“What happened?” she cried, “Are you all right?”
When I told her, I sighed, “I don’t think insurance will cover it either.”
“No, no,” she trilled, beaming, “It is your responsibility. They will hold you culpable, and you won’t get a naya paisa for it.” She sighed, “That too, a brand new car. You hadn’t even taken a photograph in it, no?”
I haven’t been in the habit of taking photographs in vehicles since I graduated from my tricycle, so I was able to honestly say, “No.”
A few days later, my insurance policy holder said I could make a claim under ‘third party damage’.
Since then, Nazar Auntie has become my confidante.
“I entered a play for this contest,” I tell her, “I don’t have a chance. I wrote it in three days, and they get hundreds of entries, and some people work on theirs for a whole year.”
“Three days!” she gasps, “Did you even think when you were writing?”
“Worse. I don’t think I did a spell check, and I’m sure it’s full of errors,” I wail.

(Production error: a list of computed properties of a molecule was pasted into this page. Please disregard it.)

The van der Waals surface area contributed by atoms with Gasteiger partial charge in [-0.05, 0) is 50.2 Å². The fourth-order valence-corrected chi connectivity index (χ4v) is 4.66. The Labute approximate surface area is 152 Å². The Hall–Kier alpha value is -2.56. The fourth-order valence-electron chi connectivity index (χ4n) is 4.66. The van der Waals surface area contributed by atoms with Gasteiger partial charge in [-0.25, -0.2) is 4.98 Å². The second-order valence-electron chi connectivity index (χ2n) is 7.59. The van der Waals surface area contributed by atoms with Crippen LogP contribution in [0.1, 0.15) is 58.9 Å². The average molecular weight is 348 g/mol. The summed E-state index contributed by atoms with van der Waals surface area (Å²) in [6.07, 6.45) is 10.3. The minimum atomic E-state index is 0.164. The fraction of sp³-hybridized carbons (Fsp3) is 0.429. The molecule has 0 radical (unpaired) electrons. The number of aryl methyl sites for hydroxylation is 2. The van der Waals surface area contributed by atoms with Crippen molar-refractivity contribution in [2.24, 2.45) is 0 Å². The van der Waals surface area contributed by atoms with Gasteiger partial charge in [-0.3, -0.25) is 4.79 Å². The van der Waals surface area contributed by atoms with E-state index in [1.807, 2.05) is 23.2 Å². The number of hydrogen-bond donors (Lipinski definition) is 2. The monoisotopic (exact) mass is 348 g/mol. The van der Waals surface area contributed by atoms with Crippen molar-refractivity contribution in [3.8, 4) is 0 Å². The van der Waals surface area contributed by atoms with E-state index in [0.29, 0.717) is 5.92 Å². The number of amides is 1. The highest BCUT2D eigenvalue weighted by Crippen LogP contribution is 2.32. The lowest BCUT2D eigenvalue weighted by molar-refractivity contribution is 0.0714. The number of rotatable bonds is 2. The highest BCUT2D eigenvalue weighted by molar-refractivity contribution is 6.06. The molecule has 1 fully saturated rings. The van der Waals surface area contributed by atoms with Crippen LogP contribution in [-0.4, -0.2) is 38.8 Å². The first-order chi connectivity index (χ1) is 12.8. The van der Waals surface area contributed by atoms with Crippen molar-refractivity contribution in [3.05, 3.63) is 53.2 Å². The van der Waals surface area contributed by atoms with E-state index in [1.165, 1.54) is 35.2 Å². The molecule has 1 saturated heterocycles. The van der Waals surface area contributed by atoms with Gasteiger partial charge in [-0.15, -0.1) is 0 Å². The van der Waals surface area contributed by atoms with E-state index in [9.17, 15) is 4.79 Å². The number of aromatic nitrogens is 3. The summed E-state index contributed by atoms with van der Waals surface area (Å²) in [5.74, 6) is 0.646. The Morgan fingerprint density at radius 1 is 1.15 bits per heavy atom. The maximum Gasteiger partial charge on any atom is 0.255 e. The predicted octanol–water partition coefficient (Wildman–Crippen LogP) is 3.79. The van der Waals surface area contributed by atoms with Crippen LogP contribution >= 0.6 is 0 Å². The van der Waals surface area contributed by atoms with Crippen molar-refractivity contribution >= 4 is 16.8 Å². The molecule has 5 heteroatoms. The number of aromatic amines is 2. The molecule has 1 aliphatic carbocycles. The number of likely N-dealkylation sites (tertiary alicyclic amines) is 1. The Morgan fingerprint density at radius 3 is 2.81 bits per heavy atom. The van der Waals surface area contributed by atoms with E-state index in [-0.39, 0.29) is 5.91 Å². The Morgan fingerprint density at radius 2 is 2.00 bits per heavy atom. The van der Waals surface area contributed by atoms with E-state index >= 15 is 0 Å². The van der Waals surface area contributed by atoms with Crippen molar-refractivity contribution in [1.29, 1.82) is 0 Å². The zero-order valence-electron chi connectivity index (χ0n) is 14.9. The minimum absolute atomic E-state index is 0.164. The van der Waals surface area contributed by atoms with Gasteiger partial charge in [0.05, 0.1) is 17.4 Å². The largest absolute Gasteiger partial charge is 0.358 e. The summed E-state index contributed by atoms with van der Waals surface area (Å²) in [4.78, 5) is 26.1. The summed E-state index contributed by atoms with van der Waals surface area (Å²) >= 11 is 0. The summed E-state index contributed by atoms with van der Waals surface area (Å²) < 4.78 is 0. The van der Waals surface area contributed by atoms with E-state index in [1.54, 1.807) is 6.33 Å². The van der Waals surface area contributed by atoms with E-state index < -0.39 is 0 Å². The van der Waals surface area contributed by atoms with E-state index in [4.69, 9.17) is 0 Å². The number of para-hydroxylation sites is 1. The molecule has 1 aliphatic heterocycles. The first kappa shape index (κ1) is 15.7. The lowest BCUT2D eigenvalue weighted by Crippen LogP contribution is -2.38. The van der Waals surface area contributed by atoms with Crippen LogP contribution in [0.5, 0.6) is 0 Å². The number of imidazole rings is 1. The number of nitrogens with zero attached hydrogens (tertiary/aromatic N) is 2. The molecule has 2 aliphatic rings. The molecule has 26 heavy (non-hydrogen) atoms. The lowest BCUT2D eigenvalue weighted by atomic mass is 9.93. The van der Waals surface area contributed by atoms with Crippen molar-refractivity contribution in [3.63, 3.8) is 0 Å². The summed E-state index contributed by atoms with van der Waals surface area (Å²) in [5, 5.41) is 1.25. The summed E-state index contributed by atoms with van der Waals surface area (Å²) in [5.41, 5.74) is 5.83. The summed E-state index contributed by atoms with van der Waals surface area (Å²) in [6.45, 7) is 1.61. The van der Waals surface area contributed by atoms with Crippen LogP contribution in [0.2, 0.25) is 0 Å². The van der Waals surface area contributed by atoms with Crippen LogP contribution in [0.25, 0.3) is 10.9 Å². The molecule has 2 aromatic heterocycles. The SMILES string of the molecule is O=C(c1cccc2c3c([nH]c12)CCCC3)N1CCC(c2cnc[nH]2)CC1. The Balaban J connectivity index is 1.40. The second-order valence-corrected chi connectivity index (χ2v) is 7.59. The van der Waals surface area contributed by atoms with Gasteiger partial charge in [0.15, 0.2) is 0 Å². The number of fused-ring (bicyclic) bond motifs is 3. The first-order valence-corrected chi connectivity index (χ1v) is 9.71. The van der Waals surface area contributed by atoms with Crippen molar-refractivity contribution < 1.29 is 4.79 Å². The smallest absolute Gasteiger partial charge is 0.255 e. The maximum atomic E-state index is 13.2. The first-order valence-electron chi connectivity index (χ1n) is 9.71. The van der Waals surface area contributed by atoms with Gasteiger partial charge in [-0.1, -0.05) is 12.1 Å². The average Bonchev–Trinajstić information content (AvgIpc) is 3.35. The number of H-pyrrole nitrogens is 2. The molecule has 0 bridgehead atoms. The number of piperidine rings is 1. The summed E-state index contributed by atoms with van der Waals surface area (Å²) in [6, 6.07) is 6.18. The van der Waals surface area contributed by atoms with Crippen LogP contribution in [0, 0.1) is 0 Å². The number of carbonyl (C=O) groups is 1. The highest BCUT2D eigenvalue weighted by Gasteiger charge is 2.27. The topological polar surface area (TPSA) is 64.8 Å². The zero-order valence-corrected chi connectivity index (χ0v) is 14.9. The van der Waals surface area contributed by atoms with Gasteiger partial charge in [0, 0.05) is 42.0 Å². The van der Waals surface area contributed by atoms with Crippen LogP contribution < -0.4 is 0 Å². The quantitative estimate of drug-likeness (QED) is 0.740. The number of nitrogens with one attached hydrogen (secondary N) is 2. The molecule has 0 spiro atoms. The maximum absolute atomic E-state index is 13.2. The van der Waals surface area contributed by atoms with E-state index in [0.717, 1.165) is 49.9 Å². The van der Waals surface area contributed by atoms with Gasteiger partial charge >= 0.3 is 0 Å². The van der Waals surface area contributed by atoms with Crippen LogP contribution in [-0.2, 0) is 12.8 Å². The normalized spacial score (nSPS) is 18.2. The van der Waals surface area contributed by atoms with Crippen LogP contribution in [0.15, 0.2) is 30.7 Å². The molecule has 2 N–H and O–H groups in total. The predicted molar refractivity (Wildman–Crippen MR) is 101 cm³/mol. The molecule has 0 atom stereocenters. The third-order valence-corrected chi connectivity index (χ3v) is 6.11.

A few weeks later, I discover my play has been shortlisted.
“I don’t think I have it in me to keep a man consistently interested,” I whine to her, when I feel I’m not being pampered enough, “They’re all crazy about me when they start flirting, and then they take me for granted.”
“You can’t learn to play games,” she says, happily, “You either have it or you don’t.”
The next day, I randomly receive roses accompanied by a sappy note, likely the result of a Google search, but worthy of appreciation nevertheless.
“I never get paid on time,” I whimper to her.
That is a long shot, but very occasionally, I get cheques without having to carry my begging bowl to the accounts departments of each of the papers and websites and magazines to which I contribute.
So, as I was about to leave for my visa interview, I did a quick check – certificates, appointment letter, passport, phone call to Nazar Auntie...oops.
“I don’t think there’s any point even applying for a visa to America,” I tell her, “They won’t give it to me, no?”
“No spouse, no job, definitely not.”
A few hours later, I finally have the freedom to travel, without being suspected of wanting to trade my house-with-garden for a bedsit and second-class citizenship.

Saturday, August 02, 2014

Why I’m troubled by Huma Qureshi’s Femina cover

(Published in, on August 2, 2014, retrieved from